Putting a belated pause on the blog today to turn toward fighting injustice.
I will never forget George Floyd calling for his mother, or the depth of hurt and anger on the faces and in the actions of so many in our country after centuries of discrimination and brutality.
This must change.
I must change.
I have received deserved criticism for posting my planned content this week. Thank you for helping me do better. I am working through how to engage meaningfully and authentically with this moment in my own life and here, on this blog.
I have removed this week’s posts in deference. I did not want to delete yesterday’s because of the comments left on it that have held me accountable for my missteps: removing the post felt like erasing those voices of dissent, and, from what I am learning in Leyla F. Saad’s book, deleting what I have written on a social media platform after the fact is a version of white fragility. So I have republished their feedback here:
I was also a little disappointed to read today’s post. I know that you write with great care and attention, and that takes time – it’s also why I love this blog and you’re writing so much! However, it just reeks of tone-deafness to me to post all about children’s toys and clothes. Nearly every other blog that I read refrained from a post full of affiliate links today as we as Americans are all forced to publicly reckon with 400.
years of oppression of the Black community.
You are a white woman from DC who waxes poetic about your time at UVA – I cannot imagine that you did not witness racism while you were there (I know that I witnessed it at my college in the Northeast that is similar in size, rigor, and student population to UVA). Surely that had an impact on you and the way you think and live your life now; your writing is too thoughtful and introspective for it to not have.
We white women have benefitted enormously from the racism of women who came before us, who fought for our rights at the expense of Black of women. Any white woman who has a platform right now should be using it to amplify Black voices and also to seek to change the hearts and minds of the mostly (i’m guessing) white women who read your blog and might be empathizing more with the police than with Black mothers and fathers and brothers and sisters whose generational hurt has been laid bare over this past week.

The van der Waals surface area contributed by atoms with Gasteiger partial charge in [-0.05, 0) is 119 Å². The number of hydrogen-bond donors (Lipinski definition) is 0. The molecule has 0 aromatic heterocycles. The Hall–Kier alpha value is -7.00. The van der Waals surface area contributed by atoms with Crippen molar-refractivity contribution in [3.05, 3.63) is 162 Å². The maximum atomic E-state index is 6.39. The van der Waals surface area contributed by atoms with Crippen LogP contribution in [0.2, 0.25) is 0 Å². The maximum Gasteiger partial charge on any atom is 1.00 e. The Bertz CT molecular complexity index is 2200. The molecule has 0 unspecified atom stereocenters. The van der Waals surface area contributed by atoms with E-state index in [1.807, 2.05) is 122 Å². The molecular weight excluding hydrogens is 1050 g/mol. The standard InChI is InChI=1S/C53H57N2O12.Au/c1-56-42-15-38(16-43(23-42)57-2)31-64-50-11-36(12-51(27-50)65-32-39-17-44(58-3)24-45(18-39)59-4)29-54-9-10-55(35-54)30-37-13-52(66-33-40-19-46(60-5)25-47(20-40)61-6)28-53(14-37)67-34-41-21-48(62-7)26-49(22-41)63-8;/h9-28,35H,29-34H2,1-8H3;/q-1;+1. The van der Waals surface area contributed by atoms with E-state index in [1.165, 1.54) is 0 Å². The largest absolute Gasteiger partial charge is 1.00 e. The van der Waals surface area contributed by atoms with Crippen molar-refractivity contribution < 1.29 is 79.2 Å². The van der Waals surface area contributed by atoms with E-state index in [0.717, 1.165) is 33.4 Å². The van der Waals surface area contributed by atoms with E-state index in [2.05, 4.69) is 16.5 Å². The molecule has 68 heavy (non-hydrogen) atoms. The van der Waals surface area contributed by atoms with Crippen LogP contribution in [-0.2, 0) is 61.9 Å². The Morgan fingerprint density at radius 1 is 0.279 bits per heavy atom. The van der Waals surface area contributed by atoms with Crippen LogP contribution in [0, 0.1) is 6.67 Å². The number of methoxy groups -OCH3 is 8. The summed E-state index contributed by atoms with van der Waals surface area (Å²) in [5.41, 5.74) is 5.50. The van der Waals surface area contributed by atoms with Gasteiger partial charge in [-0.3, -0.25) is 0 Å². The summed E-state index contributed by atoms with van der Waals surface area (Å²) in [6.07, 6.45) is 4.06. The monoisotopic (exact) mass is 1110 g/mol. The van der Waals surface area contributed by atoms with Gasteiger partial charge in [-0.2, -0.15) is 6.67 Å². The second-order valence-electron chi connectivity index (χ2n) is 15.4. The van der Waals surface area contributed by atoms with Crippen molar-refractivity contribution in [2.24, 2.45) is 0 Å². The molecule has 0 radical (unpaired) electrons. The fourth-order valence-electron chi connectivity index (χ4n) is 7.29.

I would not put the time into writing out this comment if I didn’t genuinely love your writing; I just want to know that I can keep enjoying it in good conscience.
I was encouraged to see your post yesterday and was looking forward to seeing what you would share today. I’m a little disappointed! I don’t think anyone expected you to be able to comment expertly or inexpertly on the events of the past week but acknowledge and attention seems paramount. It seems like it would have been easy to include a few additional links in this post about how to engage with this moment. Just a line or two! Surely there is room for both? I know there has been a lot of empty “linking” but I think acknowledgment is still important.
I love your blog in large part of for your thoughtfulness, but I must say the posts over the past week have really confused me a little. I’ve been grappling with why there was space here for mastering the “art” of conversation yet there is too much discomfort to attempt to discuss the racial events of the past week? Why doesn’t the ‘art’ of conversation extend to these matters? This is a question I’m asking myself too- I recognize it makes me uncomfortable also! I think there is value in discussing this.
Anyway, I hope this will be a space that celebrates all the things it always has, because that’s why we come here! But also, I hope it will acknowledge the realities were are living through and challenge us to rise to a higher level of thoughtfulness and reflection when necessary. I think there is plenty of room of both and I hope you do too.